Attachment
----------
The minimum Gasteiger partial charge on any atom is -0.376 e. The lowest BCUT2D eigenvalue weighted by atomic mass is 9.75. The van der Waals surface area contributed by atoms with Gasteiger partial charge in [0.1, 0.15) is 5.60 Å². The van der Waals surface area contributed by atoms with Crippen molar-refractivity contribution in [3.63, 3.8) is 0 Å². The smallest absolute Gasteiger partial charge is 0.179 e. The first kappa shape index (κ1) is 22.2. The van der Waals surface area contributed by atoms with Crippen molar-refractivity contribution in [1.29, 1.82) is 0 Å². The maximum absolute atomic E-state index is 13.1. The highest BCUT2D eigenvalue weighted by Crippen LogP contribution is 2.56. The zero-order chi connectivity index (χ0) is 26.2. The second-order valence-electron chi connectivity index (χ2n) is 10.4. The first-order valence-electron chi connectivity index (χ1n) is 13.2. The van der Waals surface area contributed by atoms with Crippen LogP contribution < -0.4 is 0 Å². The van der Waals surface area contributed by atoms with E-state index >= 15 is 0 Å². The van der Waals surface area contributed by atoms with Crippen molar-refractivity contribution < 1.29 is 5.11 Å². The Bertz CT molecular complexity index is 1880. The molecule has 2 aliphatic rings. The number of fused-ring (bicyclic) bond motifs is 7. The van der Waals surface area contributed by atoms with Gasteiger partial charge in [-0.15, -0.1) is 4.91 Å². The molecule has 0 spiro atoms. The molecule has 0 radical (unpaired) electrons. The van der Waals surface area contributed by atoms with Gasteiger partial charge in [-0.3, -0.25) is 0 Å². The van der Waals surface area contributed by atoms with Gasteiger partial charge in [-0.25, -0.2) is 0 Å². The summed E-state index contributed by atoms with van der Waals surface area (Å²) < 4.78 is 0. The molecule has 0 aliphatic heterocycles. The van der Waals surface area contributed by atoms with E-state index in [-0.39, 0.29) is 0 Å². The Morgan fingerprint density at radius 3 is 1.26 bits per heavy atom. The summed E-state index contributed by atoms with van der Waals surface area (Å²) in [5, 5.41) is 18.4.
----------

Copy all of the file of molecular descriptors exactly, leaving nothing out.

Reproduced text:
The minimum Gasteiger partial charge on any atom is -0.376 e. The lowest BCUT2D eigenvalue weighted by atomic mass is 9.75. The van der Waals surface area contributed by atoms with Gasteiger partial charge in [0.1, 0.15) is 5.60 Å². The van der Waals surface area contributed by atoms with Crippen molar-refractivity contribution in [3.63, 3.8) is 0 Å². The smallest absolute Gasteiger partial charge is 0.179 e. The first kappa shape index (κ1) is 22.2. The van der Waals surface area contributed by atoms with Crippen molar-refractivity contribution in [1.29, 1.82) is 0 Å². The maximum absolute atomic E-state index is 13.1. The highest BCUT2D eigenvalue weighted by Crippen LogP contribution is 2.56. The zero-order chi connectivity index (χ0) is 26.2. The second-order valence-electron chi connectivity index (χ2n) is 10.4. The first-order valence-electron chi connectivity index (χ1n) is 13.2. The van der Waals surface area contributed by atoms with Crippen LogP contribution < -0.4 is 0 Å². The van der Waals surface area contributed by atoms with E-state index >= 15 is 0 Å². The van der Waals surface area contributed by atoms with Crippen molar-refractivity contribution < 1.29 is 5.11 Å². The Bertz CT molecular complexity index is 1880. The molecule has 2 aliphatic rings. The number of fused-ring (bicyclic) bond motifs is 7. The van der Waals surface area contributed by atoms with Gasteiger partial charge in [-0.15, -0.1) is 4.91 Å². The molecule has 0 spiro atoms. The molecule has 0 radical (unpaired) electrons. The van der Waals surface area contributed by atoms with Gasteiger partial charge in [-0.3, -0.25) is 0 Å². The van der Waals surface area contributed by atoms with Gasteiger partial charge in [-0.25, -0.2) is 0 Å². The summed E-state index contributed by atoms with van der Waals surface area (Å²) < 4.78 is 0. The molecule has 0 aliphatic heterocycles. The van der Waals surface area contributed by atoms with E-state index in [-0.39, 0.29) is 0 Å². The Morgan fingerprint density at radius 3 is 1.26 bits per heavy atom. The summed E-state index contributed by atoms with van der Waals surface area (Å²) in [5, 5.41) is 18.4.